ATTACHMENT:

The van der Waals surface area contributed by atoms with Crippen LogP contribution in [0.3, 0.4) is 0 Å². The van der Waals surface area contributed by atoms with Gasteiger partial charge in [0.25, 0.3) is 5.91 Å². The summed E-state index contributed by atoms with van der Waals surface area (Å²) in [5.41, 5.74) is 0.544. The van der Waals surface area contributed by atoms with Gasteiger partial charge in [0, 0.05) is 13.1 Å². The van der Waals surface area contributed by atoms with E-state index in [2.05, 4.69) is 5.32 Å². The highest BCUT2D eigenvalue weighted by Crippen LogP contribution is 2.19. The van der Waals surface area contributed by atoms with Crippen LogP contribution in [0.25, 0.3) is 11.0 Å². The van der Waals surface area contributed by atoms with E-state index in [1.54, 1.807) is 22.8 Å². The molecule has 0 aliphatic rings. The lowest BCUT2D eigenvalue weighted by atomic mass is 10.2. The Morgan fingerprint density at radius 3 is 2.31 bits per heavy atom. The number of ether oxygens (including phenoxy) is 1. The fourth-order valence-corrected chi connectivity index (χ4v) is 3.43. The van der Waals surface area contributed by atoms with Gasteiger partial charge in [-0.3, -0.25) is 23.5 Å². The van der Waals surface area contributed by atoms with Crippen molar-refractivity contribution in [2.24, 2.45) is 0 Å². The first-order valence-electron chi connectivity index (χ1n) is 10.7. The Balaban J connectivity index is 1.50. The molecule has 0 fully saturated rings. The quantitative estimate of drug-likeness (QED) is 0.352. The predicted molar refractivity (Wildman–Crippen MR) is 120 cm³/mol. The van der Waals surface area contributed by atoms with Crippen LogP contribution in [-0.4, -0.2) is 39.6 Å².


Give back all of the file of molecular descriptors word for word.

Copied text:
The van der Waals surface area contributed by atoms with Crippen LogP contribution in [0.3, 0.4) is 0 Å². The van der Waals surface area contributed by atoms with Gasteiger partial charge in [0.25, 0.3) is 5.91 Å². The summed E-state index contributed by atoms with van der Waals surface area (Å²) in [5.41, 5.74) is 0.544. The van der Waals surface area contributed by atoms with Gasteiger partial charge in [0, 0.05) is 13.1 Å². The van der Waals surface area contributed by atoms with E-state index in [2.05, 4.69) is 5.32 Å². The highest BCUT2D eigenvalue weighted by Crippen LogP contribution is 2.19. The van der Waals surface area contributed by atoms with Crippen LogP contribution in [0.25, 0.3) is 11.0 Å². The van der Waals surface area contributed by atoms with E-state index in [1.54, 1.807) is 22.8 Å². The molecule has 0 aliphatic rings. The lowest BCUT2D eigenvalue weighted by atomic mass is 10.2. The Morgan fingerprint density at radius 3 is 2.31 bits per heavy atom. The number of ether oxygens (including phenoxy) is 1. The fourth-order valence-corrected chi connectivity index (χ4v) is 3.43. The van der Waals surface area contributed by atoms with Gasteiger partial charge in [-0.3, -0.25) is 23.5 Å². The van der Waals surface area contributed by atoms with Crippen molar-refractivity contribution in [2.24, 2.45) is 0 Å². The first-order valence-electron chi connectivity index (χ1n) is 10.7. The Balaban J connectivity index is 1.50. The molecule has 0 fully saturated rings. The quantitative estimate of drug-likeness (QED) is 0.352. The predicted molar refractivity (Wildman–Crippen MR) is 120 cm³/mol. The van der Waals surface area contributed by atoms with Crippen LogP contribution in [-0.4, -0.2) is 39.6 Å².